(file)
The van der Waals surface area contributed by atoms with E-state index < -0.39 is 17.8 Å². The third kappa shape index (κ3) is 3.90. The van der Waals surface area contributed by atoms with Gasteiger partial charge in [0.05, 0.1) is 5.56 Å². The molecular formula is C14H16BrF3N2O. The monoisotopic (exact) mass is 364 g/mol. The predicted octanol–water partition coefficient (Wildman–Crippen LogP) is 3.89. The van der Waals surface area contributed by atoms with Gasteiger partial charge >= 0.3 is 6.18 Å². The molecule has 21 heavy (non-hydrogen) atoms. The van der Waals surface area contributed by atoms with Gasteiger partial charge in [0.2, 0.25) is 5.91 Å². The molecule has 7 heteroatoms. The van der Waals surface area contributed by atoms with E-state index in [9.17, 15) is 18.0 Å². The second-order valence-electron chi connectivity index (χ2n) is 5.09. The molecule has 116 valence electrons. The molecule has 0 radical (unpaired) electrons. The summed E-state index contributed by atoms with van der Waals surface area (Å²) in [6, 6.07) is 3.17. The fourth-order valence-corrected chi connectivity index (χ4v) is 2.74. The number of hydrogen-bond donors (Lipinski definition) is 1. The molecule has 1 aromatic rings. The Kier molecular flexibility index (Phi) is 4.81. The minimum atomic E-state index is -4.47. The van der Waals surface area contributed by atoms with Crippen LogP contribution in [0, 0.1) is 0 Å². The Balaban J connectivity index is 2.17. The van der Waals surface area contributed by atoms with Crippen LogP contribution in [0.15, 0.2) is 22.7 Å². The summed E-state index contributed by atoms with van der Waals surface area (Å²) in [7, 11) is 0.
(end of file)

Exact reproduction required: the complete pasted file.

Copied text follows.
The van der Waals surface area contributed by atoms with E-state index < -0.39 is 17.8 Å². The third kappa shape index (κ3) is 3.90. The van der Waals surface area contributed by atoms with Gasteiger partial charge in [0.05, 0.1) is 5.56 Å². The molecular formula is C14H16BrF3N2O. The monoisotopic (exact) mass is 364 g/mol. The predicted octanol–water partition coefficient (Wildman–Crippen LogP) is 3.89. The van der Waals surface area contributed by atoms with Gasteiger partial charge >= 0.3 is 6.18 Å². The molecule has 21 heavy (non-hydrogen) atoms. The van der Waals surface area contributed by atoms with Gasteiger partial charge in [0.2, 0.25) is 5.91 Å². The molecule has 7 heteroatoms. The van der Waals surface area contributed by atoms with E-state index in [9.17, 15) is 18.0 Å². The second-order valence-electron chi connectivity index (χ2n) is 5.09. The molecule has 116 valence electrons. The molecule has 0 radical (unpaired) electrons. The summed E-state index contributed by atoms with van der Waals surface area (Å²) in [6, 6.07) is 3.17. The fourth-order valence-corrected chi connectivity index (χ4v) is 2.74. The number of hydrogen-bond donors (Lipinski definition) is 1. The molecule has 1 aromatic rings. The Kier molecular flexibility index (Phi) is 4.81. The minimum atomic E-state index is -4.47. The van der Waals surface area contributed by atoms with Crippen LogP contribution in [0, 0.1) is 0 Å². The Balaban J connectivity index is 2.17. The van der Waals surface area contributed by atoms with Crippen LogP contribution in [0.15, 0.2) is 22.7 Å². The summed E-state index contributed by atoms with van der Waals surface area (Å²) in [7, 11) is 0.